malaria epidemic is one of the greatest public health challenges today. Despite
some advances, the disease remains a major killer. A child dies of malaria
every 30 seconds, most of them in Africa.
American Association for the Advancement of Science (AAAS) has been holding a
series of forums here in Washington on what they call "global
challenges," and as we hear from VOA's Art Chimes, this week they focused
on the challenge of "solving the malaria epidemic."
journalist Joe Palca, who moderated the event, noted that 15 years ago, the
disease got little attention in the American press.
contrast, a database search of just three major U.S. papers in the past three
months turned up 120 mentions of malaria.
that's not to say that each one of those was a major take-out kind of story,
but I think that, at least to me, represents the difference between now and 15
years ago – or at least in a crude way I think it does – and maybe that will
help explain why people are actually talking about eradicating malaria
eradicating malaria – like smallpox was eliminated in the 1970s – is
theoretically possible, but for several reasons it's a much more challenging
one, says Ripley Ballou of the Bill and Melinda Gates Foundation, there is not
just one malaria parasite.
are two predominant species that cause the vast majority of infections that
afflict humans – Plasmodium falciparum and Plasmodium vivax, and they are very
different parasites. And a tool, a
vaccine for one will not work for the other. They have different treatment
regimens that are required. And the reality is, we do not have those tools
today, and that's one of the big areas of ours and others' science
the life cycle of malaria is complex. That's good, because the chain can be
broken anywhere as the parasite moves from mosquito to human. You can kill
mosquitoes with insecticide or stop them from biting, for example with bed
nets. But as Ballou points out, efforts at eradication have ultimately failed
because it's hard to get it right.
during this process, the mosquito became resistant to the insecticides, the
parasite became resistant to the drugs, and the resources that were brought to
bear in the eradication program were not sustainable," Ballou explained.
"And I think the combination of those three things led to the failure [of
the eradication effort] and then the sense that it was hopeless."
AAAS forum also included Steven Phillips, medical director for oil company
ExxonMobil. Africa is a major oil-producing region, and Phillips notes that the
company has some 4,000 employees there. "And a quick-and-dirty risk
assessment showed, surprisingly, that malaria was the number one risk faced by
Phillips says that in Africa, an estimated 60 to 80 percent of all malaria
cases are not treated by a doctor or other health professional. And many people – children, usually – are getting malaria drugs even though they don't have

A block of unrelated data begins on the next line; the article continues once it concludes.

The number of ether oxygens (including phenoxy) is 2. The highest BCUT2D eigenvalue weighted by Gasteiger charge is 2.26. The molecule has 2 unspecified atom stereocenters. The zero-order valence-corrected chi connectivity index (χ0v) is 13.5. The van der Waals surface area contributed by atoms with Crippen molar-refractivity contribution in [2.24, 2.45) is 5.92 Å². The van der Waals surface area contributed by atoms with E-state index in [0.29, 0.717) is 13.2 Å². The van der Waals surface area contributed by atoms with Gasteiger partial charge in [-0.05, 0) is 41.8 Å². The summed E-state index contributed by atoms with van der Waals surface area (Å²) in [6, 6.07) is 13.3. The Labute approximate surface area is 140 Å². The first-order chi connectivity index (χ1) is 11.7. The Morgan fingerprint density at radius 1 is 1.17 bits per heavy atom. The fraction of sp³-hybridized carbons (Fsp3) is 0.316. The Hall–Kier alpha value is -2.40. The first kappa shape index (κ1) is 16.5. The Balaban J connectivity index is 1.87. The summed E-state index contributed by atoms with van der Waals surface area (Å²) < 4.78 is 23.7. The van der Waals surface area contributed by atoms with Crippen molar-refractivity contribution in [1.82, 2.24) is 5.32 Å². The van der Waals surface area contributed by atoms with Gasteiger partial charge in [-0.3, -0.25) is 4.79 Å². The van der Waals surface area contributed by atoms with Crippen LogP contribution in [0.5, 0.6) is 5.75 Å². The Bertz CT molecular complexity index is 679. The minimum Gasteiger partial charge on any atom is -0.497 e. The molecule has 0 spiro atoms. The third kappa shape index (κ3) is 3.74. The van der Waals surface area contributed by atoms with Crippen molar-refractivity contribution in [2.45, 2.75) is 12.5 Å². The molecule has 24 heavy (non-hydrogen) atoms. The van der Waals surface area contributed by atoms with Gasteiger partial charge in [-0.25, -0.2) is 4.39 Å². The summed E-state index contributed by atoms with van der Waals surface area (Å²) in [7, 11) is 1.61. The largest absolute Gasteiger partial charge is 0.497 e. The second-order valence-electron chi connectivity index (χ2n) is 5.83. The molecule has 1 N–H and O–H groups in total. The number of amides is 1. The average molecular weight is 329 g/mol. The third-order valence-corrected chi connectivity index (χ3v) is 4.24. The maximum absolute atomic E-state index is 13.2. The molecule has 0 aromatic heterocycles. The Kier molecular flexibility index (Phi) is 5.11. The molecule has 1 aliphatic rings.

malaria, because the disease is hard to diagnose. Phillips says it's
counterproductive to use malaria drugs except to treat malaria.
you're going to wind up treating people that don't have malaria with drugs that
are going to not only breed resistance, but you're not going to treat the real
problem. And so one of the reasons that one out of five children in Africa do
not reach the age of five is because, when they have a fever, they either go
undiagnosed or presumptively treated for something that they actually don't
means a correct diagnosis is important. Traditionally, that involves a trained
laboratory worker examining a blood sample under a microscope. An alternative,
rapid diagnosis test has been developed, costing less than a dollar. Phillips
describes it as being something like a home pregnancy kit.
a little finger stick and a drop of blood that's put on to a strip, and then
there's a colorimetric assay that changes colors that's pretty easy to
experts say the rapid diagnosis test isn't as good as the traditional,
microscope-based diagnosis, and Phillips says the World Health Organization
isn't convinced yet, either. That has limited the test's widespread deployment.
strategy that has proved to be effective is insecticide-treated bed
nets. Steven Phillips says his company got directly involved in a novel program
to distribute the bed nets in four countries where ExxonMobil operates a total
of 2,000 service stations.
pregnant mother would go to an antenatal clinic. She'd be given a voucher that
would give about two-thirds off of a long-lasting bed net. She would then
present that voucher to a local service station, and she would have a reliable
supply – along with health education materials – from an Exxon service
battle against malaria is important because the stakes are so high, as Ripley
Ballou of the Gates Foundation points out.
hundred million people around the world are infected with malaria every year,
and somewhere between one and three million deaths [occur], most of these in
children under the age of five. There are places where it has been eliminated,
but not very many of them, so we really are talking about a global